The article titled "Evidence of near-ambient superconductivity in a N-doped lutetium hydride" published in the peer-reviewed scientific journal Nature has made a big impact in the scientific world. The researchers who wrote the paper suggested that they have produced a superconducting material that can operate at low enough temperature and pressure that it can actually be used in practical situations. This discovery has been cited as a 'revolutionary' move that scientists have sought for over 100 years to produce a material that can conduct electricity without resistance and pass magnetic fields around matter.
The discovery of this substance could lead to power grids that can transmit energy smoothly and save up to 200 million megawatts per hour of energy currently lost due to resistance. This technology could also contribute to the long-awaited process of nuclear fusion, which could generate unlimited energy. Other areas of application include airborne high-speed trains and developing new types of medical equipment, according to the researchers.
A research team led by Ranga Dias has shown in their paper, previously published in Nature and Physical Review Letters, to produce similarly superconducting materials, described as 'somewhat less groundbreaking'. However, the article published in Nature was withdrawn by the editors of the scientific journal due to questions about the scientists' approach.
(J. Adam Fenster/University of Rochester)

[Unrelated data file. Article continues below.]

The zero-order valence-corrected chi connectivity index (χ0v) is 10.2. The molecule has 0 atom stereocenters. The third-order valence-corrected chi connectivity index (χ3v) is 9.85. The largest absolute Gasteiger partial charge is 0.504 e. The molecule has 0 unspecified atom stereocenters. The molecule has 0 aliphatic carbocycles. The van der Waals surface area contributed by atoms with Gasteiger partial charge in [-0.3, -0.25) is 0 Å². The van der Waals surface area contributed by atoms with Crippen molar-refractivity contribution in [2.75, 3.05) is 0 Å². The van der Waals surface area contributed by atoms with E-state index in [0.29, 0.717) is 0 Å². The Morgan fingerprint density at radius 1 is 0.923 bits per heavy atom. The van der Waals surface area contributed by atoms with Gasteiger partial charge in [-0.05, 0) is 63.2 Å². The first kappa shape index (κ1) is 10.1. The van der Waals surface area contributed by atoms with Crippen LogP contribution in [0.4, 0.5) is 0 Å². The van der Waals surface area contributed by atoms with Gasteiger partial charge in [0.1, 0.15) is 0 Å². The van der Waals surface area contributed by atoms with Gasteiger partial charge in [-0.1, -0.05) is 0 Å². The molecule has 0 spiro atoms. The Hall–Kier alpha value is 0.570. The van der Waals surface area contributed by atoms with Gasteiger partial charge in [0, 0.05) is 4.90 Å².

This time Professor Dr. Dias and his team say they are taking extra steps to avoid similar criticism. By conducting a live-streamed study by scientists, the researchers checked this old paper for confirmation with new data collected outside of the lab, and undertook a similar process for the new research.
The new material is described in a paper titled 'Evidence of near-ambient superconductivity in a N-doped lutetium hydride' published in Nature. The substance was named 'reddmatter' because of its color and in reference to the movie Star Trek. The scientists found that the substance surprisingly turns a 'very bright red' color as it is produced.
Professor Dias and his team made the substance by taking a rare earth metal called lutetium and mixing it with hydrogen and some nitrogen. The substances in the mixture were then allowed to react at elevated temperatures for two or three days. According to the article, the compound turned an azure color. But then when it reached superconductivity, it was under very high pressure and turned from blue to pink. It then turned red again in its non-superconducting metallic state.
For it to work, the substance still needs to be heated to 20.5 degrees Celsius and compressed to about 145,000 psi. But it's far less dense than other similar substances, including substances that arouse excitement and suspicion among scientists, even the one Professor Dias announced in 2020.